Different people, different experiences
It would be fascinating to see what exactly people are actually experiencing (and with advances in technology this might be possible soon) and how it varies from person to person. We can already see major differences when we interview witnesses to an incident. The fact that some people never experience dramatic paranormal events does not mean that others are fantasising. They simply differ in their subjective experiences, whatever their source.
When you are sitting in vigil after vigil, surrounded by equipment, with nothing happening at all, it can be hard to believe what other people have reported in similar (or even the same) circumstances. But when you realise that human experience of unusual events is strongly biased by memory and belief, it starts to make some sort of sense. It can reinforce personal belief or skepticism without touching on the reality, or otherwise, of the paranormal.
" This morning I saw a small black and white animal moving around in the distance. I wondered what it might be and continued to watch, even after it disappeared behind a fence. Persistence was rewarded when it came back into full view. It now revealed its true nature - a clear plastic bag! The white bits were caused by the sun strongly reflected by the plastic, the areas in between looking black by contrast. The movement was caused by the wind blowing the bag gently around!"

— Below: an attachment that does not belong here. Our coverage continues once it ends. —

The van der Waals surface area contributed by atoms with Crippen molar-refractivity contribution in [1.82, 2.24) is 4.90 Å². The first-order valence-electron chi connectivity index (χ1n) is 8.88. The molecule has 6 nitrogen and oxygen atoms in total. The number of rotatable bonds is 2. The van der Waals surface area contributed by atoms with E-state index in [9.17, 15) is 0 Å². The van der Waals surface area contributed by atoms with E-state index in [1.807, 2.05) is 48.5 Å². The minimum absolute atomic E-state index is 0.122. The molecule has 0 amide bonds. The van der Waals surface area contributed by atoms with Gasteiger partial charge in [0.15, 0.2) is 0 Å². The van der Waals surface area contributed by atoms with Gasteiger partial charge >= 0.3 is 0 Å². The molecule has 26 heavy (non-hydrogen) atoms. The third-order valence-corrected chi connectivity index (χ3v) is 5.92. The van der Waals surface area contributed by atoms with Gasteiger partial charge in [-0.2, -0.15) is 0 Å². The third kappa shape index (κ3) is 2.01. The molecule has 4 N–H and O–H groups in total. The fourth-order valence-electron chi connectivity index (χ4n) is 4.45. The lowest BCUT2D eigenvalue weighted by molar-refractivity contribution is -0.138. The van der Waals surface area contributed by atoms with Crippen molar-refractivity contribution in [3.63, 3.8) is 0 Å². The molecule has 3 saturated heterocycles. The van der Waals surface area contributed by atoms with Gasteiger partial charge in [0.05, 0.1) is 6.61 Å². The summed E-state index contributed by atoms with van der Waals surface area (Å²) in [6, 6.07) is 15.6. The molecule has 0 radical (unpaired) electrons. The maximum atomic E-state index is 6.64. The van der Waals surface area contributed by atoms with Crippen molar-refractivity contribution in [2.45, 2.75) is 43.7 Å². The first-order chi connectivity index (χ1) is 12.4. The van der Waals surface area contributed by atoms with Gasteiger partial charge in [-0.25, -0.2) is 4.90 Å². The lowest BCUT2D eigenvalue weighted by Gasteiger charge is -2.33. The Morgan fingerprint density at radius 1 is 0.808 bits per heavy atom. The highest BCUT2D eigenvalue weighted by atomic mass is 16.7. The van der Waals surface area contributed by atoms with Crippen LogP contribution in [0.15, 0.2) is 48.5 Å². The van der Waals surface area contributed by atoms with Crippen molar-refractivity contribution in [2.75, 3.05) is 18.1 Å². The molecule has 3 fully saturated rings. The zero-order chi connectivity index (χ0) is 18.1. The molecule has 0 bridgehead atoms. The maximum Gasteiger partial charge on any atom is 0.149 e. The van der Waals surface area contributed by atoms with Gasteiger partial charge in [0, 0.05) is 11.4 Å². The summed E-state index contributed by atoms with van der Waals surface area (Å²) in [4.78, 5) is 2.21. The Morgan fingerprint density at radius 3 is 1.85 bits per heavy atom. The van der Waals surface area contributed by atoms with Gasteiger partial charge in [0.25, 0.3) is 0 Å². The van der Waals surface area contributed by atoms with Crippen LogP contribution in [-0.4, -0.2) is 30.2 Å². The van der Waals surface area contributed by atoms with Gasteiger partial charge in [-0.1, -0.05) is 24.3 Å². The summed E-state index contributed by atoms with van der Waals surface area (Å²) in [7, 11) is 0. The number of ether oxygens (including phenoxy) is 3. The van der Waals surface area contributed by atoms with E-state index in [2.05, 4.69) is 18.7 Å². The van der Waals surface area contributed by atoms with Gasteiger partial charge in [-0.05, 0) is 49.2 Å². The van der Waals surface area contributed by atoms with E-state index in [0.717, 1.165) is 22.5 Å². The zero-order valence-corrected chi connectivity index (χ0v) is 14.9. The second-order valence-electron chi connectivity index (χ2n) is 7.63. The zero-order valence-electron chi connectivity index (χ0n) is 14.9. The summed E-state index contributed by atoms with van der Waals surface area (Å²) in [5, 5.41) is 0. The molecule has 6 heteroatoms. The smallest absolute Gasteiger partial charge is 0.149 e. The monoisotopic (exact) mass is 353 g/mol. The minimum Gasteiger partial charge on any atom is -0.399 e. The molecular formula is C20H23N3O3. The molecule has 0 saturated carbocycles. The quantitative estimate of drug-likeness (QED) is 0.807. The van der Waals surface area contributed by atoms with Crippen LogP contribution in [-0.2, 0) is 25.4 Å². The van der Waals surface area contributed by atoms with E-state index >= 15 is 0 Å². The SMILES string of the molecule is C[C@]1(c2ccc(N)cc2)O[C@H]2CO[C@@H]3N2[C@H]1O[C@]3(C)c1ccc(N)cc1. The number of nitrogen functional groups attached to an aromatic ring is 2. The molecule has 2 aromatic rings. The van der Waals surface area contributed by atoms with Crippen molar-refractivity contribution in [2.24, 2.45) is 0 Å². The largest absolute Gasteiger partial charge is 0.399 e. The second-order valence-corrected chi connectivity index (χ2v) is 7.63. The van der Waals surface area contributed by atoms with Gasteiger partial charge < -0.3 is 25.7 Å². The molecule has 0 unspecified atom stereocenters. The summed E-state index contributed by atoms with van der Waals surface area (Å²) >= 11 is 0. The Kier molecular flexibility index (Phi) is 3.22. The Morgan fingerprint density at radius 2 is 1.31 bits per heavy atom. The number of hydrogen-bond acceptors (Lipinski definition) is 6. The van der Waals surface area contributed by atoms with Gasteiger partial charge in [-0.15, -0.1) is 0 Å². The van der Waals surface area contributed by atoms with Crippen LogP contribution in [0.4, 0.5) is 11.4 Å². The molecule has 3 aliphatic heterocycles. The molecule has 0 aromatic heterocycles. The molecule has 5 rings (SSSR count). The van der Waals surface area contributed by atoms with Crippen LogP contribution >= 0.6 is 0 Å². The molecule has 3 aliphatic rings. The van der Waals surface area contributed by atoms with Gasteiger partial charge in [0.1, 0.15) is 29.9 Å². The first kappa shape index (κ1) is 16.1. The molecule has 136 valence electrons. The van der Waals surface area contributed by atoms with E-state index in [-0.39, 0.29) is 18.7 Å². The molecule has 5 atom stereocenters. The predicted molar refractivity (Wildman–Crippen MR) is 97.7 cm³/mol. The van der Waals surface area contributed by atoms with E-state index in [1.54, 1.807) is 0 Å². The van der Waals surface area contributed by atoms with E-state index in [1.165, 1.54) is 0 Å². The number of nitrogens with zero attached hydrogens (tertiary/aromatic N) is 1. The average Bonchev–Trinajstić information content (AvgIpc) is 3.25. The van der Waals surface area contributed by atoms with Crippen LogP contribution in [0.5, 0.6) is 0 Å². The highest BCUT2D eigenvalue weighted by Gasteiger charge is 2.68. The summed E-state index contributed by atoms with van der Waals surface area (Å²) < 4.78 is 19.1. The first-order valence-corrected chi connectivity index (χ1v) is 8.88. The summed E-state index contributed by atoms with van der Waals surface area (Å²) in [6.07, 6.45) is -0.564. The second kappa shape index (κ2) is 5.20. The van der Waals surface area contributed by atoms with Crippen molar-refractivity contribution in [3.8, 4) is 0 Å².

Imagine if the witness had not seen the bag emerge from behind the fence. They had 'experienced' seeing a small unknown black and white animal that someone else, looking from a different angle, would see as a plastic bag! Both experiences would be equally 'real' but only one would correspond with the real world.
The devil may vanish in the detail
Many dramatic experiences are told and retold as anecdotes. The problem here is that details get lost, or even altered, with retelling and fading memories. The dramatic bits remain exciting, as they are the core of the story, but the detail is quickly forgotten. But the detail can make major differences to the dramatic events themselves.
For instance, the level of lighting can strongly affect whether misperception is involved. If a scene is remembered as being 'well lit', suggesting no ambiguity, when in fact it occurred in candle light, the explanation for the events may be right there. Similarly, dramatic events can seem to last a long time when, in fact, they may take only seconds. Short period experiences are another potent source of misperception.
Details matter when it comes to all paranormal reports. Unfortunately, the drama of the event may mean details are not noticed or they may be confabulated later to 'support' the paranormal interpretation of the experience (do people really remember exactly which lights were on and which doors ajar when they saw a ghost a decade before?). At least if such things happen on a vigil that is being videoed, it should be possible to discover many of these vital details after the event.
People often say, if they've experienced something dramatic, that it could only have been paranormal or pure imagination! We now know that this is not true. Indeed, some less dramatic events may be far better evidence for the paranormal. The 'dramatic' nature of an apparently paranormal incident is neither here nor there when it comes to its value as evidence.
© Maurice Townsend 2009